WGC’s Q2 figures show demand was less than half the five-year average.
The World Gold Council (WGC) has released its gold demand trends for Q2, revealing UK Q2 gold jewellery demand to be down 8% year-on-year.
This decline, said to be down to the economic climate in UK, translated into a 2% increase in value terms to £131.4 million.
Overall, global demand totalled 990 tonnes in Q2 – 7% below last year’s demand levels – with weaker demand from the jewellery industry, investment and technology sectors.
The supply of gold declined 6% year-on-year, mainly due to lower levels of recycling. The gold price averaged US$1,609.49 per oz (£1,028 per oz) during the quarter, 7% above the average Q2 2011 price.
With a view to H1 totals in 2012, gold demand of 2,090.8 tonnes was 5% down on the last year and 14% above the five-year H1 average of 1,828.7 tonnes.
India and China continued to dominate global consumer demand, accounting for a combined 45% of total second
quarter jewellery, and bar and coin demand.
In China, economic slowdown and the lack of clear direction in the gold price were the main factors behind the year-on-year decline in domestic gold demand.
Although weaker when compared with year-earlier levels, second quarter investment demand remained within the higher range that has been in place since Q3 2008. Broadly, the numbers show that gold continues to be used for capital preservation purposes and as a source of liquidity.
At 418.3 tonnes, demand from the jewellery sector accounted for 42% of global gold demand during the second quarter. The 15% year-on-year decline in the sector was largely due to a sharp fall in Indian jewellery demand, as rupee gold prices reached record levels in excess of Rs30,000 (£3,425) for 10g.
Demand for gold jewellery for the first half of 2012 totalled 906.4 tonnes, 13% down on H1 2011. At US$21.6 billion (£13.7 bn), the value of global jewellery demand was 9% below year-earlier levels. Compared with the five-year quarterly average value of US$18.5 billion (£11.8bn) , the second quarter was up 17%.
In the UK Q2 gold jewellery was said to be negatively impacted by economic factors. An 8% year-on-year decline in UK gold jewellery demand translated into a 2% increase in value terms to £131.4 million. On a historical basis, demand was less than half the five-year average of 8.2 tonnes.
The high-end of the UK market has proved the most resilient, with assay data showing that the weight of 24 carat items being hallmarked was up strongly during the second quarter – owing to the increase in Asian jewellers having items hallmarked after a crackdown by Trading Standards – despite a reduction in the absolute number of articles being hallmarked.
The data shows a strong increase in the number of 9 carat items hallmarked as key price points were met by items containing less gold. In the light of these established trends and the unconstructive consumer environment, the prospects for both markets are for a continuation of the long-term decline.
Following reports that the appetite for luxury goods in China is waning, its jewellery demand was typically weaker in Q2, dropping by 9% from year-earlier levels to 93.8 tonnes. The comparison with the historical five-year average of 103.1 tonnes shows a similar 9% decline.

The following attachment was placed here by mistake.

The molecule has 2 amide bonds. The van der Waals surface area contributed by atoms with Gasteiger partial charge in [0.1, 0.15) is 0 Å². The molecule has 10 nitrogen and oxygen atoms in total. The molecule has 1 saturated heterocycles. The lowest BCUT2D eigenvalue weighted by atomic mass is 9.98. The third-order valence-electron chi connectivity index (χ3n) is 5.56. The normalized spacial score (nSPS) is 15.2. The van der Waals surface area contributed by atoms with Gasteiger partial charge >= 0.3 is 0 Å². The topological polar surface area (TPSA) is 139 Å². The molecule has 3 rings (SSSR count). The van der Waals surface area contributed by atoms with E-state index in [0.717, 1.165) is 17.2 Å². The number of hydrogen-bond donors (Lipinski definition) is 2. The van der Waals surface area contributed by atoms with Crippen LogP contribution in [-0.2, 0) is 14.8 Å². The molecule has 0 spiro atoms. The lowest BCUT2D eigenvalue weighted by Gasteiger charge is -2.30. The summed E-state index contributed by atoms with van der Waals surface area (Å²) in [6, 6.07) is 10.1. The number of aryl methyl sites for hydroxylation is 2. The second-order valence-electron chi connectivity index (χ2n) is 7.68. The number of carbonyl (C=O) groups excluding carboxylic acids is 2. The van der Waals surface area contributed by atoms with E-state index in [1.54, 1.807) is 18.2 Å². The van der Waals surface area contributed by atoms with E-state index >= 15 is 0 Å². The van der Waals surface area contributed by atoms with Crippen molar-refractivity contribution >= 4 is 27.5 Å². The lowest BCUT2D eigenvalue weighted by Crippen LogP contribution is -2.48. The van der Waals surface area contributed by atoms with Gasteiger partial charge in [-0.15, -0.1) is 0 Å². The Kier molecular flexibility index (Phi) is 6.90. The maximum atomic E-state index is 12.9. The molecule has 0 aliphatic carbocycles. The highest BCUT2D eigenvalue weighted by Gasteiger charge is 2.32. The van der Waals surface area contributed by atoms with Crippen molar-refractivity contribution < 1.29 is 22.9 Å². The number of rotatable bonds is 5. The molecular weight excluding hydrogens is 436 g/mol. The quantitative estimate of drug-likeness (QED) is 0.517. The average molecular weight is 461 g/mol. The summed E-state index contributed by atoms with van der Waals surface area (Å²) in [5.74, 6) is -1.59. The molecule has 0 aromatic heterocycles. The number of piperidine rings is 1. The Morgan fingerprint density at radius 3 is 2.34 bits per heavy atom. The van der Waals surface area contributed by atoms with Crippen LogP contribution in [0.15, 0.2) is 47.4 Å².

Chinese consumers were discouraged by the slowing of GDP growth during the second quarter as well as by the lack of a clear trend in the gold price. Chinese consumers prefer to buy into an established trend in the gold price and the period of consolidation during the second quarter therefore acted as a deterrent to gold jewellery demand.
Demand for wedding jewellery was resilient in China, aided by 2012 being the auspicious Year of the Dragon, and jewellery demand as a whole was concentrated in the 24-carat gold segment, while K-gold (18K) jewellery bore the brunt of the year-on-year decline in demand.
The rate of decline in jewellery demand in the US slowed in Q2, with demand down 7% year-on-year compared with a 9% decline in Q1. Demand in value terms was virtually unchanged, 1% lower at US$1 billion (£637bn). The decline was said to be “partially a result of the weak domestic economic situation combined with international economic unease”.
A continuation of the high unemployment rate and overall economic distress cut into non-essential purchases during the second quarter. Although demand among higher-end consumers was slightly more robust, there were emerging concerns from this segment regarding the uncertainty around tax policy and regulations brought about by the upcoming elections.
The signs are, however, cautiously optimistic for the remainder of the year. The period of consolidation in the gold price in the second quarter saw consumers who had been discouraged by previous price volatility returning to the market.
With a view to gold bars and coin demand, Europe exhibited a 15% year-on-year increase in Q2, “confirming the strength of conviction” among investors in gold’s capital preservation properties.
Demand across the region totalled 77.6 tonnes, 19% higher than the five-year quarterly average of 65.2 tonnes. The value of demand at €3.1 billion (£1.97bn) was 37% above year-earlier levels. Following a certain amount of profit-taking in the first quarter, investors approached the market with renewed vigour, boosted by more opportune price entry points and the uncertainty generated by the ongoing eurozone crisis.
Germany was the second-strongest market after Japan in absolute growth terms, delivering a year-on-year volume increase of 11.6 tonnes, which translates to growth of 51%.